Didn't check what the current PID mode or parameters are... if we wanted to start from scratch we could start with these values from

   Set duty cycle back to 1 second (from 10 seconds)
   Set P=3.7%
   Set Ar=7.50%
   Set P=3.7% I=85.8S, D=16.5S, AR=7.50%)

The current screen (aka, where the portafilter attaches) has a big old nut in it. Others have complained about this and modded the screen to accept a more flush screw, but this might require a lathe.

Had trouble adjusting the grinder fine-ness. Eventually took the grinder apart partially to clean it out, which greatly helped, and let us go from "as fine as possible" (when spinning by hand could feel the burrs hitting each other) and step back a quarter-dial or so.

Had lots of trouble getting the portafilter in the machine when we filled the basket to the drop and then tamped (leaving the grinds about 2mm below the lip). Maybe because of the screen screw, the portafilter won't even engage or start locking with this much coffee. Needed to only fill up to about the indent line in the basket and then press, which maybe isn't enough coffee. Need a deeper (double) basket?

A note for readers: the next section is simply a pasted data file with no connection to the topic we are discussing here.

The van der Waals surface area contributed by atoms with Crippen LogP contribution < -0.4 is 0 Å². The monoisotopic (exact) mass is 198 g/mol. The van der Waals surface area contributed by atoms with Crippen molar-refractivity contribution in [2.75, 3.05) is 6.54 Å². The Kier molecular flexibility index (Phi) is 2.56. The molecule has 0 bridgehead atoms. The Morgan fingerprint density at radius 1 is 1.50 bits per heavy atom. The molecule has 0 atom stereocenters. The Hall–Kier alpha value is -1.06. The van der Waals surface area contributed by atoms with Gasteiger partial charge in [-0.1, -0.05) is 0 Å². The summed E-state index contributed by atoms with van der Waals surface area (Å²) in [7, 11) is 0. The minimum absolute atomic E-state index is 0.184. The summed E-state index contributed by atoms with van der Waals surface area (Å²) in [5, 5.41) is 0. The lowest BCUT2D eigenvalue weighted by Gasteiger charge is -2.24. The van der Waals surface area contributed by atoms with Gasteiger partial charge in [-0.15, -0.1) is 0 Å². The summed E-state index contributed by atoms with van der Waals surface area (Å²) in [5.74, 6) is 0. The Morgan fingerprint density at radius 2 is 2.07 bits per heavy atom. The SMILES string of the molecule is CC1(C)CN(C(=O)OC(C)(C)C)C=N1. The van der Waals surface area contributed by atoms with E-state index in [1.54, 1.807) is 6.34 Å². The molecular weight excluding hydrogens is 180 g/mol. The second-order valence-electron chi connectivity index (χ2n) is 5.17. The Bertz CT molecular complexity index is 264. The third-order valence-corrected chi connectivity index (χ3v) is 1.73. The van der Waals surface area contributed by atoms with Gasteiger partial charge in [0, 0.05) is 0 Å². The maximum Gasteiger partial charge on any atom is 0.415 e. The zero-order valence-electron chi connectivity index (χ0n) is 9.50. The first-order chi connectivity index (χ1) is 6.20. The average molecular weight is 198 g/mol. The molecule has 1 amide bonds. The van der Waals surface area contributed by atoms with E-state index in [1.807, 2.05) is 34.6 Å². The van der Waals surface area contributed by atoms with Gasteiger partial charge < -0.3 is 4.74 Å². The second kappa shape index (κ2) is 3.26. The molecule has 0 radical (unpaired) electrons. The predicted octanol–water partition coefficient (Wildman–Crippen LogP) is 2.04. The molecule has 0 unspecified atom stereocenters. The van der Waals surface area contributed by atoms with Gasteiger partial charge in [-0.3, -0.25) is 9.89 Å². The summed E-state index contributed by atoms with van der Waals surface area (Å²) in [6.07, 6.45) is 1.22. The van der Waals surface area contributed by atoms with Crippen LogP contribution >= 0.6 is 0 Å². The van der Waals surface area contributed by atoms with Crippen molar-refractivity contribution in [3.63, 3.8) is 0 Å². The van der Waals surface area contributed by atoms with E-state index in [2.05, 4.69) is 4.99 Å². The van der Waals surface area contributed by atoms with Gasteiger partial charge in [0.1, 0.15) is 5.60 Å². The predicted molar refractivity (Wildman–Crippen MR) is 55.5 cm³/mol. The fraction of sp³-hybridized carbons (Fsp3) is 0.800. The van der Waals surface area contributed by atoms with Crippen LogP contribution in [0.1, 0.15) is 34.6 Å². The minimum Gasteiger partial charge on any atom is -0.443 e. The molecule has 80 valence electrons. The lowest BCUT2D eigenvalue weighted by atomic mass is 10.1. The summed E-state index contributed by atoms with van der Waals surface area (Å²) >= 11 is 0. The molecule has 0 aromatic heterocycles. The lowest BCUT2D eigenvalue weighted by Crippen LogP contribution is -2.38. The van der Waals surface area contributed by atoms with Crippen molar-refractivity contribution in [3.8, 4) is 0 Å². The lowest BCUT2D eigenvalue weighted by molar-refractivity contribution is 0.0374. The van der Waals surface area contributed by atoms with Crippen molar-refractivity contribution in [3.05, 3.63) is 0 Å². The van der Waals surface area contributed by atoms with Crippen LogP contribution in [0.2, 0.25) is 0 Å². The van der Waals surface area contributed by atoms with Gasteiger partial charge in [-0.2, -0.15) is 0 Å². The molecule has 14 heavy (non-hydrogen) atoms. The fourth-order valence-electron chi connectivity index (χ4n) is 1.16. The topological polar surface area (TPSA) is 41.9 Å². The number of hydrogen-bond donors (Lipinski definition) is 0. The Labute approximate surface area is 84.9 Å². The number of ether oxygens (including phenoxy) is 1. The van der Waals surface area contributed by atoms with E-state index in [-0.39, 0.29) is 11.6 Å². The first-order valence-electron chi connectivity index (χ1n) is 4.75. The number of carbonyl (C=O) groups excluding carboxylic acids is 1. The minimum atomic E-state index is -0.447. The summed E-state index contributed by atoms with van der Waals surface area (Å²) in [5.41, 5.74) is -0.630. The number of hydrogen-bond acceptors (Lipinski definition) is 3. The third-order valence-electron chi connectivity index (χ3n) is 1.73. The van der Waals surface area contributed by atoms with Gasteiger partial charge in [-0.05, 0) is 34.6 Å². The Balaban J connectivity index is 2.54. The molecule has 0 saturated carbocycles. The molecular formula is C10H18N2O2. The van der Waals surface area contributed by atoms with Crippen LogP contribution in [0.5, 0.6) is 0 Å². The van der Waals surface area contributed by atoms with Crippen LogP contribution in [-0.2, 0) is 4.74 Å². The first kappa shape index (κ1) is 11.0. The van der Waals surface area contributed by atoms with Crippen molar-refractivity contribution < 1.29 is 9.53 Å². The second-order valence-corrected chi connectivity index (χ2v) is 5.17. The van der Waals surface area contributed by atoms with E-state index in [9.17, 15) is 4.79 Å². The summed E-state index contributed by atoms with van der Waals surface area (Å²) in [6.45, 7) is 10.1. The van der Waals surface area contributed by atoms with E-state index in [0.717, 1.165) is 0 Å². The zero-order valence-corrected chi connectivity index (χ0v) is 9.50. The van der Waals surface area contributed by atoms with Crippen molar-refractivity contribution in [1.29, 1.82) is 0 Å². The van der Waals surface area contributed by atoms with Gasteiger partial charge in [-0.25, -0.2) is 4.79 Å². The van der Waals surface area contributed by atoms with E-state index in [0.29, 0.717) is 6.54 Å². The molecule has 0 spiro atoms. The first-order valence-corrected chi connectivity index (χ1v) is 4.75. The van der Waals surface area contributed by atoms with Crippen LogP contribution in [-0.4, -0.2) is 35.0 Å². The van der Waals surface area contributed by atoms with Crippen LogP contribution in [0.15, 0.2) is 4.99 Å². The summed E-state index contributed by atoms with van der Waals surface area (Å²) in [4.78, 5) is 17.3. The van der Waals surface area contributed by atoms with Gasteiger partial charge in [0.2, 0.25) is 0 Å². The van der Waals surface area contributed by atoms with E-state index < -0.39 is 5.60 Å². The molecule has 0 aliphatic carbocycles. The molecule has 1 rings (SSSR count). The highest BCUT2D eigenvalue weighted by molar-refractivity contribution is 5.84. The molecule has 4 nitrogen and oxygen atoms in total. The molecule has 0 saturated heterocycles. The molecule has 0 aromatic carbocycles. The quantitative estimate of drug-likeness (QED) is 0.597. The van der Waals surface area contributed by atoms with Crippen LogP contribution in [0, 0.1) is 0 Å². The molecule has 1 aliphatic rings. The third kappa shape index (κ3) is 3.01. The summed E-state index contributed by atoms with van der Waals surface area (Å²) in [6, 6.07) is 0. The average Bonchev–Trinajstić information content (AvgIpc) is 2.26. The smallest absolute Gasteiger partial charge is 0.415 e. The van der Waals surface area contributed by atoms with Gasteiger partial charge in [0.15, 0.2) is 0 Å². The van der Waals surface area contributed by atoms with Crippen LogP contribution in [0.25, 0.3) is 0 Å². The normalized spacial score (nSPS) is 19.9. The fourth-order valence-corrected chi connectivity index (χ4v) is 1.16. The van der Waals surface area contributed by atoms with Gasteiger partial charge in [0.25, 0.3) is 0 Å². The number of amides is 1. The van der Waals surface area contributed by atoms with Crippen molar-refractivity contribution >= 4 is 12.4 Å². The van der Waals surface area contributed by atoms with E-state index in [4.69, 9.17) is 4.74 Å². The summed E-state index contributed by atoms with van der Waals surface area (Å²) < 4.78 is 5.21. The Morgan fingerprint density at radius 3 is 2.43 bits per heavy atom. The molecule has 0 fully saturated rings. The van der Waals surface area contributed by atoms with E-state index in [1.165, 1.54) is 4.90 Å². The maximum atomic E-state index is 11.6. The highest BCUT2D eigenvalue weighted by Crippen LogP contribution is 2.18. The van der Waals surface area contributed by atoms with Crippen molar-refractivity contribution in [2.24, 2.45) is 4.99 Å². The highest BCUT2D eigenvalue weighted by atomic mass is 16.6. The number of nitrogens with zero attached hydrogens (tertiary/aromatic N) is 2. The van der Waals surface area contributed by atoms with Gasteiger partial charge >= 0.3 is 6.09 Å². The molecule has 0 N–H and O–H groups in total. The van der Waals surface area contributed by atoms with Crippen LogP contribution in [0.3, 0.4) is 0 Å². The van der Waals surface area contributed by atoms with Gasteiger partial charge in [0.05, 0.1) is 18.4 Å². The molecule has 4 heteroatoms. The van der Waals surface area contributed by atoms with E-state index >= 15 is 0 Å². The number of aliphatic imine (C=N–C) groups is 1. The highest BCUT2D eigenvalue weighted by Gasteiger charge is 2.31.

It's hard to add a fixed about of coffee to the grinder and get it all out. If you don't let the grinder run a long time, it won't finish grinding (slower grinding the finer the grind). A lot of grinds get stuck in the little gap between the burrs the and cylindrical holding ("dosing"?) area. Might be worth reading the manual to see what it says about that.


DANGER: the boiler and copper (basically anything copper or brass in the machine), and also the silver head that the portafilter attaches to (and you might be tempted to grab on to when screwing the portafilter in), all get very hot when the machine is on. Careful! Hitting any of the buttons or opening the steam wand at any time can also obviously result in hot water or steam splurting out. Careful! Most of the electrical wiring is 120 V wall mains, and the whole machine is metal and grounded, and there is water around. Careful of electrocution! Don't use metal tools when the machine is plugged in!